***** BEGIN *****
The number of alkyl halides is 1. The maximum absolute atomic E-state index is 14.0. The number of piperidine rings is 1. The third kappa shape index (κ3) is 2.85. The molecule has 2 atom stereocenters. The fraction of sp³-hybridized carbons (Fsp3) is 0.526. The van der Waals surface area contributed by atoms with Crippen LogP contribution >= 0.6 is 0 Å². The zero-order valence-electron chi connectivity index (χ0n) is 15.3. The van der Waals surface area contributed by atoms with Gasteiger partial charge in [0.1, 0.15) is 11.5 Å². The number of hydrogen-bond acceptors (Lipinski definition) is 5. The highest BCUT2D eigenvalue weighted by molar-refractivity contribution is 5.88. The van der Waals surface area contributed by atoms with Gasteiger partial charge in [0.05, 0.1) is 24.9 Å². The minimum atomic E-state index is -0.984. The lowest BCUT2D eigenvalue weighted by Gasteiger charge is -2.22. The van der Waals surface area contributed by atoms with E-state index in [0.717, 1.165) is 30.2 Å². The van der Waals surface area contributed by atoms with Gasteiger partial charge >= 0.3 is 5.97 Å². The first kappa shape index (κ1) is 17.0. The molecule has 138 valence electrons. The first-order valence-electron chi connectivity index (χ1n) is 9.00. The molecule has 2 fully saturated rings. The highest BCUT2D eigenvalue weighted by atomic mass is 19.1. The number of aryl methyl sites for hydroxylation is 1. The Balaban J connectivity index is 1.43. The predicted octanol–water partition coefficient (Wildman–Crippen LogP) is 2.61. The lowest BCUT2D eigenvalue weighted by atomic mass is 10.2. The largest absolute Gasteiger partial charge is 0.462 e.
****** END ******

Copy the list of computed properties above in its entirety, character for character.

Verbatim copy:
The number of alkyl halides is 1. The maximum absolute atomic E-state index is 14.0. The number of piperidine rings is 1. The third kappa shape index (κ3) is 2.85. The molecule has 2 atom stereocenters. The fraction of sp³-hybridized carbons (Fsp3) is 0.526. The van der Waals surface area contributed by atoms with Crippen LogP contribution >= 0.6 is 0 Å². The zero-order valence-electron chi connectivity index (χ0n) is 15.3. The van der Waals surface area contributed by atoms with Gasteiger partial charge in [0.1, 0.15) is 11.5 Å². The number of hydrogen-bond acceptors (Lipinski definition) is 5. The highest BCUT2D eigenvalue weighted by molar-refractivity contribution is 5.88. The van der Waals surface area contributed by atoms with Gasteiger partial charge in [0.05, 0.1) is 24.9 Å². The minimum atomic E-state index is -0.984. The lowest BCUT2D eigenvalue weighted by Gasteiger charge is -2.22. The van der Waals surface area contributed by atoms with E-state index in [0.717, 1.165) is 30.2 Å². The van der Waals surface area contributed by atoms with Gasteiger partial charge >= 0.3 is 5.97 Å². The first kappa shape index (κ1) is 17.0. The molecule has 138 valence electrons. The first-order valence-electron chi connectivity index (χ1n) is 9.00. The molecule has 2 fully saturated rings. The highest BCUT2D eigenvalue weighted by atomic mass is 19.1. The number of aryl methyl sites for hydroxylation is 1. The Balaban J connectivity index is 1.43. The predicted octanol–water partition coefficient (Wildman–Crippen LogP) is 2.61. The lowest BCUT2D eigenvalue weighted by atomic mass is 10.2. The largest absolute Gasteiger partial charge is 0.462 e.